HSS Blog – New Bare Trust Rules
On November 3, 2022, the Federal government’s 2022 Fall Economic Statement confirmed that recently enacted income tax compliance rules for trusts will take effect for taxation years ending on or after December 30, 2023. The new rules impact bare trusts, which are commonly used by real estate owners to hold title of their properties.
What is a Bare Trust?
A bare trust exists where a trustee, typically an inactive corporation with no assets, is vested with legal title to a property but has no other duty or obligation with respect to the property other than to transfer its legal title as per instructions provided by the beneficiary(ies). Should the trustee be empowered with independent or discretionary powers, duties or responsibilities, the trust will not be a bare trust.
Therefore, although not required, we recommend having a written trust instrument detailing the trust’s terms. In addition, the settlor(s), beneficial owner(s) of the trust and the shareholder(s) of the bare trustee should be the same.
Bare trusts are often used for privacy purposes, or to maintain anonymity, where ownership information of a property is public record, such as in a land registry.
What are the New Compliance Rules?
First, prior to the new legislation, a bare trust did not have to file a T3 trust return. Under the new rules, a bare trust must now file an annual T3 for years ending after December 30, 2023. Since a bare trust is deemed to have a December 31st year-end, all bare trusts will have to file for the 2023 year.
Second, there are enhanced disclosure requirements for the settlor(s)/beneficiary(ies) and the trustee. The T3 must disclose the following for each settlor/beneficiary and trustee:
- Date of birth (for individuals);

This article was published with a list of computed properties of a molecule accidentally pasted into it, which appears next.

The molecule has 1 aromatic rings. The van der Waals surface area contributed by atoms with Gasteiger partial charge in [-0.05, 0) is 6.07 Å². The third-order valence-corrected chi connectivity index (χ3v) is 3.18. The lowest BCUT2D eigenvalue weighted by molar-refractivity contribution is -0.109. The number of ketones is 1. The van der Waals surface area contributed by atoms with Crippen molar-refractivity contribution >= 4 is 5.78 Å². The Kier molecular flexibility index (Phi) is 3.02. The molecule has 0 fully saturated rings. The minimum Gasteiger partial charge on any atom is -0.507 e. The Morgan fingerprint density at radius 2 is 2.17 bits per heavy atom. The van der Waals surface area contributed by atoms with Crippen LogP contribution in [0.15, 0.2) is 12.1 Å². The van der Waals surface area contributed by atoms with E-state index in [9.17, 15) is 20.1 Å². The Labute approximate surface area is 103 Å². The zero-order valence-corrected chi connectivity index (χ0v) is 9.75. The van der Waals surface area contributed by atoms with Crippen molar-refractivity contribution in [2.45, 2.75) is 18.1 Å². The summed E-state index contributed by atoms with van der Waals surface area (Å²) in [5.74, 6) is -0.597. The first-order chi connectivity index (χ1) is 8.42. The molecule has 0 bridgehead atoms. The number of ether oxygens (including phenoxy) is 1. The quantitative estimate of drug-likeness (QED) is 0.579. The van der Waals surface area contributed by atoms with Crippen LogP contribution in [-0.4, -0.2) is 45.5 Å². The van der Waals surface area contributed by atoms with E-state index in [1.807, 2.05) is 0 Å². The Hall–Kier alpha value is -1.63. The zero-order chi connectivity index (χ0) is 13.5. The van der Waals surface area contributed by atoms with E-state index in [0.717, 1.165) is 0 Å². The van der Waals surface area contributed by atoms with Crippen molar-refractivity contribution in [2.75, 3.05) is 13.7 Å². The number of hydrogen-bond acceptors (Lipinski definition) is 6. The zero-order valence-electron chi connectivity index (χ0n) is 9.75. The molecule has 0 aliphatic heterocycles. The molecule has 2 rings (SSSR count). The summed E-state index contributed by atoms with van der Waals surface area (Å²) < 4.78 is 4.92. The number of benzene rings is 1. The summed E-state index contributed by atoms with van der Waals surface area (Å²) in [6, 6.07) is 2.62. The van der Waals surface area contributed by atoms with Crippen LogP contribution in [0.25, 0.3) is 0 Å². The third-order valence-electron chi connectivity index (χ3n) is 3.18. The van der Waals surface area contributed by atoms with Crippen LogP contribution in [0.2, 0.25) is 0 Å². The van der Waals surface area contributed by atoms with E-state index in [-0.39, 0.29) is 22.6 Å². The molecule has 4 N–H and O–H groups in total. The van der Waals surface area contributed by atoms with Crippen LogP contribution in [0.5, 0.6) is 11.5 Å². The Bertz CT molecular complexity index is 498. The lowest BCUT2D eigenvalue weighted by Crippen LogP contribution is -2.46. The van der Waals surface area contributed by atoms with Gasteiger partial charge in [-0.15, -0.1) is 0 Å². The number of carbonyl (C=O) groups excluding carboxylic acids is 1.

- Jurisdiction or residence; and
- CRA identification number (SIN, business number, etc.).
In addition, a beneficial ownership schedule will need to be completed as part of the filing.
There is a meager filing exemption for bare trusts in existence for less than three months.
What are the Penalties for Non-Compliance?
The legislation includes a late filing, or failure to file, a T3 return. Bare trusts are subject to a penalty equal to the lesser of $25/day unfiled, with a minimum penalty of $100 and a maximum of $2,500.
If the failure to file the return was made knowingly or due to gross negligence, an additional penalty equal to 5% of the maximum fair market value of property held during the relevant year by the trust will apply, with a minimum penalty of $2,500.
Originally, the new legislation was to take effect for years ending after December 30, 2022 but a year reprieve was provided. Another extension will not be coming, and we recommend gathering your information as soon as possible to avoid penalties. The professionals at Hogg, Shain & Scheck are here to help if you have any questions or concerns about potential T3 filings resulting from the new rules.